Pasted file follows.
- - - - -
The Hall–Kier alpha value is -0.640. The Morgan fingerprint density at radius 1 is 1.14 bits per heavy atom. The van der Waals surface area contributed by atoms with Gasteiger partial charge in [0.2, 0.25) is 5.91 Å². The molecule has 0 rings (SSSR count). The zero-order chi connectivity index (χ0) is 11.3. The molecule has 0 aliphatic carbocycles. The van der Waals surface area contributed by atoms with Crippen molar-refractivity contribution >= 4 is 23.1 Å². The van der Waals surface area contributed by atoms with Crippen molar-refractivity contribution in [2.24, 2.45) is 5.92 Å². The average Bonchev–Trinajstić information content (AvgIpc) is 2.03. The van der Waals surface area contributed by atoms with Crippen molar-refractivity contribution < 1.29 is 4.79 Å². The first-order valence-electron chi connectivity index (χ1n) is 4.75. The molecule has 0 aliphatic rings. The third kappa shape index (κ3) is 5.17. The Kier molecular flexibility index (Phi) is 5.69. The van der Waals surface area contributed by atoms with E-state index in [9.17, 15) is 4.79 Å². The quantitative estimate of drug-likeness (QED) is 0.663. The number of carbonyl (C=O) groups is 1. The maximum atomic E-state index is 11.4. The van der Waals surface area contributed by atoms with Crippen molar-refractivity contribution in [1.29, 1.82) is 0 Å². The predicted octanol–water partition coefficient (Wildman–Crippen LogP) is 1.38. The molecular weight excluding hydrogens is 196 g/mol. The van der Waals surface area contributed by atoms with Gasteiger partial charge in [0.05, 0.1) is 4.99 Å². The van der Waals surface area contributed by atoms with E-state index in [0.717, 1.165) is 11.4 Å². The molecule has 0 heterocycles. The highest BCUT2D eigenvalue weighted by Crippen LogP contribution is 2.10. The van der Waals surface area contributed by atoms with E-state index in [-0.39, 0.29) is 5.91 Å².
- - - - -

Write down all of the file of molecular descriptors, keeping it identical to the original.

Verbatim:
The Hall–Kier alpha value is -0.640. The Morgan fingerprint density at radius 1 is 1.14 bits per heavy atom. The van der Waals surface area contributed by atoms with Gasteiger partial charge in [0.2, 0.25) is 5.91 Å². The molecule has 0 rings (SSSR count). The zero-order chi connectivity index (χ0) is 11.3. The molecule has 0 aliphatic carbocycles. The van der Waals surface area contributed by atoms with Crippen molar-refractivity contribution >= 4 is 23.1 Å². The van der Waals surface area contributed by atoms with Crippen molar-refractivity contribution in [2.24, 2.45) is 5.92 Å². The average Bonchev–Trinajstić information content (AvgIpc) is 2.03. The van der Waals surface area contributed by atoms with Crippen molar-refractivity contribution < 1.29 is 4.79 Å². The first-order valence-electron chi connectivity index (χ1n) is 4.75. The molecule has 0 aliphatic rings. The third kappa shape index (κ3) is 5.17. The Kier molecular flexibility index (Phi) is 5.69. The van der Waals surface area contributed by atoms with E-state index in [9.17, 15) is 4.79 Å². The quantitative estimate of drug-likeness (QED) is 0.663. The number of carbonyl (C=O) groups is 1. The maximum atomic E-state index is 11.4. The van der Waals surface area contributed by atoms with Crippen molar-refractivity contribution in [1.29, 1.82) is 0 Å². The predicted octanol–water partition coefficient (Wildman–Crippen LogP) is 1.38. The molecular weight excluding hydrogens is 196 g/mol. The van der Waals surface area contributed by atoms with Gasteiger partial charge in [0.05, 0.1) is 4.99 Å². The van der Waals surface area contributed by atoms with E-state index in [0.717, 1.165) is 11.4 Å². The molecule has 0 heterocycles. The highest BCUT2D eigenvalue weighted by Crippen LogP contribution is 2.10. The van der Waals surface area contributed by atoms with E-state index in [-0.39, 0.29) is 5.91 Å².